The trouble with stating so universal a problem is that you can never hope to resolve it, and The Fire Dwellers never does It is an inconclusive story Stacey and her family lurch through a series of emotional storms and find some kind of surcease Temporarily they are all or less okay If the story is flawed, the portraiture is splendid Stacey MacAindra s husband, children and neighbours are less characters than the imperfectly focussed material of her perceptions The one significant development is the psychic maturing of a woman as she rounds 40, moving from restless seeking to a stoic s compromise From now on, the dancing goes on only in the head It is the authentic portrait of a woman of our time Some favourite quotes Very far away, in a galaxy countless light years from this planet, a scorpion tailed flower faced film buff sits watching a nothing shaped undulating screen He decides he s seen enough He switches off the pictures which humans always believed were themselves, and the imaginary planet known as Earth vanishes p.
80 Along with the Superware, families are shown on each page Kids beam peacefully and undisturbedly Mothers with young untired faces glow contentedly Fathers with young untired faces smile proudly and successfully Grandmothers with young untired faces gaze graciously and untroubledly p.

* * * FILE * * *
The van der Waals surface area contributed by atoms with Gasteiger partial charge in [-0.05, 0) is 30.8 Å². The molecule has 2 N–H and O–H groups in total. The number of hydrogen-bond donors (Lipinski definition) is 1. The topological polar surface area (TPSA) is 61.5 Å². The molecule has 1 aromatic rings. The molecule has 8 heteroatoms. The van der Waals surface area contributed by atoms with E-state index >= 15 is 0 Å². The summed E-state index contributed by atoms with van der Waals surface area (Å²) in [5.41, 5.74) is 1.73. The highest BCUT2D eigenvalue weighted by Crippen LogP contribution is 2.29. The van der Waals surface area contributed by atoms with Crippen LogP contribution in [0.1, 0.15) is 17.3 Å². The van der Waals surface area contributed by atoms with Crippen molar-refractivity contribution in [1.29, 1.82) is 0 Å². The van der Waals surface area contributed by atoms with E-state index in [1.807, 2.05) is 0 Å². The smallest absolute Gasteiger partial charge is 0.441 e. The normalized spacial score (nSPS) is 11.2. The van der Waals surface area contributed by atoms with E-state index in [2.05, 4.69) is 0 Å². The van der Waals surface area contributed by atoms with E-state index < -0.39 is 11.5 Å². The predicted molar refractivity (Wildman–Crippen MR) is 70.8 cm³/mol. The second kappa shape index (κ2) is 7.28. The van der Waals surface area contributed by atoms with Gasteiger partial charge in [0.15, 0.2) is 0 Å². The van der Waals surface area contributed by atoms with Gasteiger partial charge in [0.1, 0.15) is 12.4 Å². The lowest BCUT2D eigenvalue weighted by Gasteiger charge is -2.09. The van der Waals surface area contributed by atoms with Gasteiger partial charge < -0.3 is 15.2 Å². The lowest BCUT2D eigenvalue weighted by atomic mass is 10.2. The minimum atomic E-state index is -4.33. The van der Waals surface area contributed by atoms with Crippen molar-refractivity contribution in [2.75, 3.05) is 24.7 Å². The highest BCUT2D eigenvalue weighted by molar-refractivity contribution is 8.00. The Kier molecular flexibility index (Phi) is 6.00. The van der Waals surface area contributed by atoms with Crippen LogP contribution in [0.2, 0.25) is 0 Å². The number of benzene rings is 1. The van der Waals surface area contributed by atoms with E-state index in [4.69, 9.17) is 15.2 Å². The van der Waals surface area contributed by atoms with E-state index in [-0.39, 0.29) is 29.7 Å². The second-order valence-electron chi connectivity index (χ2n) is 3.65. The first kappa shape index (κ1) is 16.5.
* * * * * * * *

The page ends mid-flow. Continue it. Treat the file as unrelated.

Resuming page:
89 Today I saw a girl walking up the street towards me, a plain girl unfashionably dressed, and from a distance I thought it was myself coming back to meet me with a wiser chance But it wasn t p 89 But how is it I can feel as well that I m spending my life in one unbroken series of trivialities It would be nice to have something of my own, that s all I can t go anywhere myself Only as Mac s wife, or the kids mother And yet I m getting now so that I actually prefer to have either Mac or one of the kids along Even to the hairdresser, I d rather take Jen It s easier to face the world with one of them along Then I know who I m supposed to be p 95 Perhaps it isn t that the masks have been put on, one for each year like the circles that tell the age of a tree Perhaps they ve been gradually peeled off, and what s there underneath is the face that s always been there for me, the unspeaking eyes, the mouth for whom words were too difficult p.